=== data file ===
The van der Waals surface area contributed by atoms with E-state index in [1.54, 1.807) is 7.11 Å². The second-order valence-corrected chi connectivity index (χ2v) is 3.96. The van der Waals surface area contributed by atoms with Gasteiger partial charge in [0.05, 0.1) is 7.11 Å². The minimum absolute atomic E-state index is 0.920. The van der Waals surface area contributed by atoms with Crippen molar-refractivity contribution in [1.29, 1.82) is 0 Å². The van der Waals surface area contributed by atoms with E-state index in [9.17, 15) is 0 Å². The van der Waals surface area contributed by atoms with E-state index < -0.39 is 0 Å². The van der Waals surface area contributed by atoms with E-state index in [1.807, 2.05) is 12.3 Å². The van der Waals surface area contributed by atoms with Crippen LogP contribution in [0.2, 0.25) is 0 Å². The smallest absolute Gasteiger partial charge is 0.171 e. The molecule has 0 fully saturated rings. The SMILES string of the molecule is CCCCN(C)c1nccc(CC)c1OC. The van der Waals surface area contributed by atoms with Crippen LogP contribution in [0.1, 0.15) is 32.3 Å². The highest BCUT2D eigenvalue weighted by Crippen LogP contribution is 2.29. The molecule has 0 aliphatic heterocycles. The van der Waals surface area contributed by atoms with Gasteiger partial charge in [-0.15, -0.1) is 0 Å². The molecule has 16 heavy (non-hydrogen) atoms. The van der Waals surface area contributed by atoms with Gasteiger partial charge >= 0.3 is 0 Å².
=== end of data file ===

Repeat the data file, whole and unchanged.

The van der Waals surface area contributed by atoms with E-state index in [1.54, 1.807) is 7.11 Å². The second-order valence-corrected chi connectivity index (χ2v) is 3.96. The van der Waals surface area contributed by atoms with Gasteiger partial charge in [0.05, 0.1) is 7.11 Å². The minimum absolute atomic E-state index is 0.920. The van der Waals surface area contributed by atoms with Crippen molar-refractivity contribution in [1.29, 1.82) is 0 Å². The van der Waals surface area contributed by atoms with E-state index in [9.17, 15) is 0 Å². The van der Waals surface area contributed by atoms with E-state index < -0.39 is 0 Å². The van der Waals surface area contributed by atoms with E-state index in [1.807, 2.05) is 12.3 Å². The van der Waals surface area contributed by atoms with Crippen LogP contribution in [0.2, 0.25) is 0 Å². The smallest absolute Gasteiger partial charge is 0.171 e. The molecule has 0 fully saturated rings. The SMILES string of the molecule is CCCCN(C)c1nccc(CC)c1OC. The van der Waals surface area contributed by atoms with Crippen LogP contribution in [0.1, 0.15) is 32.3 Å². The highest BCUT2D eigenvalue weighted by Crippen LogP contribution is 2.29. The molecule has 0 aliphatic heterocycles. The van der Waals surface area contributed by atoms with Gasteiger partial charge in [-0.15, -0.1) is 0 Å². The molecule has 16 heavy (non-hydrogen) atoms. The van der Waals surface area contributed by atoms with Gasteiger partial charge >= 0.3 is 0 Å².